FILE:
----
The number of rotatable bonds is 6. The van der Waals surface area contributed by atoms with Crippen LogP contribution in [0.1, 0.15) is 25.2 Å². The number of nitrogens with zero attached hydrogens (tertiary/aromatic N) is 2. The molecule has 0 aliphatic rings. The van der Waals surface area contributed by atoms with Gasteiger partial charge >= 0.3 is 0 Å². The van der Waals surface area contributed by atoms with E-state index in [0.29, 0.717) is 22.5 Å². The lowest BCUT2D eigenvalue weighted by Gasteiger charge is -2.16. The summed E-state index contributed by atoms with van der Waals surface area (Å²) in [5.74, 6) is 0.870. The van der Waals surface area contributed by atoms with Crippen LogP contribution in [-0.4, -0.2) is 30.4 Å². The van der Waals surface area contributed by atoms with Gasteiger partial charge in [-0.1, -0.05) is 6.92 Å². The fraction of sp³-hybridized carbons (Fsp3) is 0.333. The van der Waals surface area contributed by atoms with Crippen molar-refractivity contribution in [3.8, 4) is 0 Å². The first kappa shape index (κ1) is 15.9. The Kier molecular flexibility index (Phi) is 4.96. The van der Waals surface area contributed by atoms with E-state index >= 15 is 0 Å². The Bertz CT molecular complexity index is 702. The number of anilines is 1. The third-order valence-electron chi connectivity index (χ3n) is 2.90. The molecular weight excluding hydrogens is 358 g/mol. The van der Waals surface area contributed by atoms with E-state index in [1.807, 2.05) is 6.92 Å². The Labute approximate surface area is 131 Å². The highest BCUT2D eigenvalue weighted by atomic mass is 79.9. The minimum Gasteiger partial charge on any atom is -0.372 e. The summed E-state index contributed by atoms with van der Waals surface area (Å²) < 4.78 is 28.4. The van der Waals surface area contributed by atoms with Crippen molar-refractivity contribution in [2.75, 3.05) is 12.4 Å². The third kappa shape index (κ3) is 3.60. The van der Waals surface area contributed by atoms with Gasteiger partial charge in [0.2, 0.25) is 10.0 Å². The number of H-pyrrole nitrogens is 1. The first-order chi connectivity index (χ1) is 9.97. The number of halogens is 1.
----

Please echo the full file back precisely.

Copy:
The number of rotatable bonds is 6. The van der Waals surface area contributed by atoms with Crippen LogP contribution in [0.1, 0.15) is 25.2 Å². The number of nitrogens with zero attached hydrogens (tertiary/aromatic N) is 2. The molecule has 0 aliphatic rings. The van der Waals surface area contributed by atoms with Gasteiger partial charge >= 0.3 is 0 Å². The van der Waals surface area contributed by atoms with E-state index in [0.29, 0.717) is 22.5 Å². The lowest BCUT2D eigenvalue weighted by Gasteiger charge is -2.16. The summed E-state index contributed by atoms with van der Waals surface area (Å²) in [5.74, 6) is 0.870. The van der Waals surface area contributed by atoms with Crippen LogP contribution in [-0.4, -0.2) is 30.4 Å². The van der Waals surface area contributed by atoms with Gasteiger partial charge in [-0.1, -0.05) is 6.92 Å². The fraction of sp³-hybridized carbons (Fsp3) is 0.333. The van der Waals surface area contributed by atoms with Crippen molar-refractivity contribution in [3.8, 4) is 0 Å². The first kappa shape index (κ1) is 15.9. The Kier molecular flexibility index (Phi) is 4.96. The van der Waals surface area contributed by atoms with E-state index >= 15 is 0 Å². The Bertz CT molecular complexity index is 702. The number of anilines is 1. The third-order valence-electron chi connectivity index (χ3n) is 2.90. The molecular weight excluding hydrogens is 358 g/mol. The van der Waals surface area contributed by atoms with E-state index in [1.807, 2.05) is 6.92 Å². The Labute approximate surface area is 131 Å². The highest BCUT2D eigenvalue weighted by atomic mass is 79.9. The minimum Gasteiger partial charge on any atom is -0.372 e. The summed E-state index contributed by atoms with van der Waals surface area (Å²) < 4.78 is 28.4. The van der Waals surface area contributed by atoms with Crippen molar-refractivity contribution in [2.75, 3.05) is 12.4 Å². The third kappa shape index (κ3) is 3.60. The van der Waals surface area contributed by atoms with Gasteiger partial charge in [0.2, 0.25) is 10.0 Å². The number of H-pyrrole nitrogens is 1. The first-order chi connectivity index (χ1) is 9.97. The number of halogens is 1.